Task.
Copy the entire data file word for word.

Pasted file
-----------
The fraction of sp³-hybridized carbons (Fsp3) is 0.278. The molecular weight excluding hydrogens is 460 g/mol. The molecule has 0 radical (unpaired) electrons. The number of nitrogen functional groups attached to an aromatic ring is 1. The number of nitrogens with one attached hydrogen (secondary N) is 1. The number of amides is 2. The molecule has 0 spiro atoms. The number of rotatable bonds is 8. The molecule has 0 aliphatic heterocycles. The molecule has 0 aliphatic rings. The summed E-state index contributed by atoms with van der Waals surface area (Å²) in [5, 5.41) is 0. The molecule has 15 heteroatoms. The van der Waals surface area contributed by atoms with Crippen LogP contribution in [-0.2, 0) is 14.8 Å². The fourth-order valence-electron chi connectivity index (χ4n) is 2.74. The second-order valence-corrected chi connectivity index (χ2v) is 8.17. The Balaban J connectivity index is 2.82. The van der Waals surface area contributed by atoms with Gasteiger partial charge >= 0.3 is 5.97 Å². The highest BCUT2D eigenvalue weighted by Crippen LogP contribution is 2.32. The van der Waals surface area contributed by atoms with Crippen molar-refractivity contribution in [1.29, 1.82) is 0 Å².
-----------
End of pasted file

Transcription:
The fraction of sp³-hybridized carbons (Fsp3) is 0.278. The molecular weight excluding hydrogens is 460 g/mol. The molecule has 0 radical (unpaired) electrons. The number of nitrogen functional groups attached to an aromatic ring is 1. The number of nitrogens with one attached hydrogen (secondary N) is 1. The number of amides is 2. The molecule has 0 spiro atoms. The number of rotatable bonds is 8. The molecule has 0 aliphatic heterocycles. The molecule has 0 aliphatic rings. The summed E-state index contributed by atoms with van der Waals surface area (Å²) in [5, 5.41) is 0. The molecule has 15 heteroatoms. The van der Waals surface area contributed by atoms with Crippen LogP contribution in [-0.2, 0) is 14.8 Å². The fourth-order valence-electron chi connectivity index (χ4n) is 2.74. The second-order valence-corrected chi connectivity index (χ2v) is 8.17. The Balaban J connectivity index is 2.82. The van der Waals surface area contributed by atoms with Gasteiger partial charge >= 0.3 is 5.97 Å². The highest BCUT2D eigenvalue weighted by Crippen LogP contribution is 2.32. The van der Waals surface area contributed by atoms with Crippen molar-refractivity contribution in [1.29, 1.82) is 0 Å².